DPL 305.40952 B Life of a Japanese woman and her family. Very interesting contemporary view by an {?} journalist of the life of a Japanese housewife. Lots of interesting little vignettes--but ultimately sad--what is her purpose in life? And also opaque. Elisabeth learned a lot but she was not part of the family.

  • Andrea
    2018-11-26 11:22

    Beautiful look into the life of an average Japanese housewife. Bumiller, a journalist, spent a year getting to know Mariko--her life story, her family, her hopes, dreams, regrets. Across cultures and past language barriers, the women share similar, human feelings and experiences. This is a tender, charming read.

  • Zoe
    2018-12-18 03:11

    Micha recommended this and I can't wait to read it! Got it today from Powell's.4/18/10 - I lent this to Margaret because I think she'll get a lot out of it. For me, it brought back to my days as an Anthropology student (around the same time as this book was written) trying to read and write ethnographies. It kind of inspired me to go back and finish writing mine about Israeli kibbutz life.

  • Erin
    2018-11-25 03:05

    While a little outdated (by roughly 15 years), I found The Secrets of Mariko to be a nice, easy read with wonderful insight on the Japanese and their culture. The book's subject, Mariko, is no one fancy, she's just as the title suggests: an average Japanese woman taking care of her family. If you're interested in Asian studies, I recommend this book for you.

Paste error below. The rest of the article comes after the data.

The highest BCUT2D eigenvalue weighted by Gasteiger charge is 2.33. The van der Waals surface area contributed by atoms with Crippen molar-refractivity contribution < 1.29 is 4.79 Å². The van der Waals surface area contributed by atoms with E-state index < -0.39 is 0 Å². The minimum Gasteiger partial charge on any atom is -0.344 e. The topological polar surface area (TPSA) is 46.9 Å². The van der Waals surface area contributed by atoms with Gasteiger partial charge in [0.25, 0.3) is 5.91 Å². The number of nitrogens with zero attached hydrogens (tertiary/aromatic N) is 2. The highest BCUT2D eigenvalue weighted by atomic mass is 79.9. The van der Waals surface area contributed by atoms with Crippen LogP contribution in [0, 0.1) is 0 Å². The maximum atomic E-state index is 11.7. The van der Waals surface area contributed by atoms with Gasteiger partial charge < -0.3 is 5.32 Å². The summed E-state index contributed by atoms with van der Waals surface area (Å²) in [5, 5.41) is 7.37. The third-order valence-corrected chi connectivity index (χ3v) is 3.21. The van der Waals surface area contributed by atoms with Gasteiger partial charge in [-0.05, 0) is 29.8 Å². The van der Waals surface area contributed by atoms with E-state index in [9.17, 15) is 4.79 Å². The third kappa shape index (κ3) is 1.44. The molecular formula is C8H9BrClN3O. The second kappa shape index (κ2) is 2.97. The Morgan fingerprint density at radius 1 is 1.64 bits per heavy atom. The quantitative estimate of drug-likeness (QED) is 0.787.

• Pam
    2018-11-19 04:25

    An American journalist spends one year following the life of Mariko, a Japanese housewife, in the 1990's. An interesting account of what she finds out about Japanese culture. It is very personal to Mariko, but the author analyzes the larger culture as well as Japan's history.

  • Carolyn Bruce
    2018-11-19 08:10

    The life of a Japanese housewife through the eyes of an American journalist. Mariko's honesty allows readers to see the modern world of everyday Tokyo life by following mother of three and wife of a salaryman.

  • Megan Stolz
    2018-11-19 09:07

    Actually just re-read this; the first time was for a modern Japan class in college. Very readable and Bumiller tries to avoid or acknowledge her biases as much as possible. Altough the book is now almost 20 years ago so it would be interesting to see how things have changed.

  • Patricia
    2018-12-10 06:08

    The author did a sociological study of a Japanese family while having almost daily contact with them. That being said, this is not a dry, scholarly book but a fascinating and open account of their lives and relationships plus many glimpses of Japanese life and customs in general.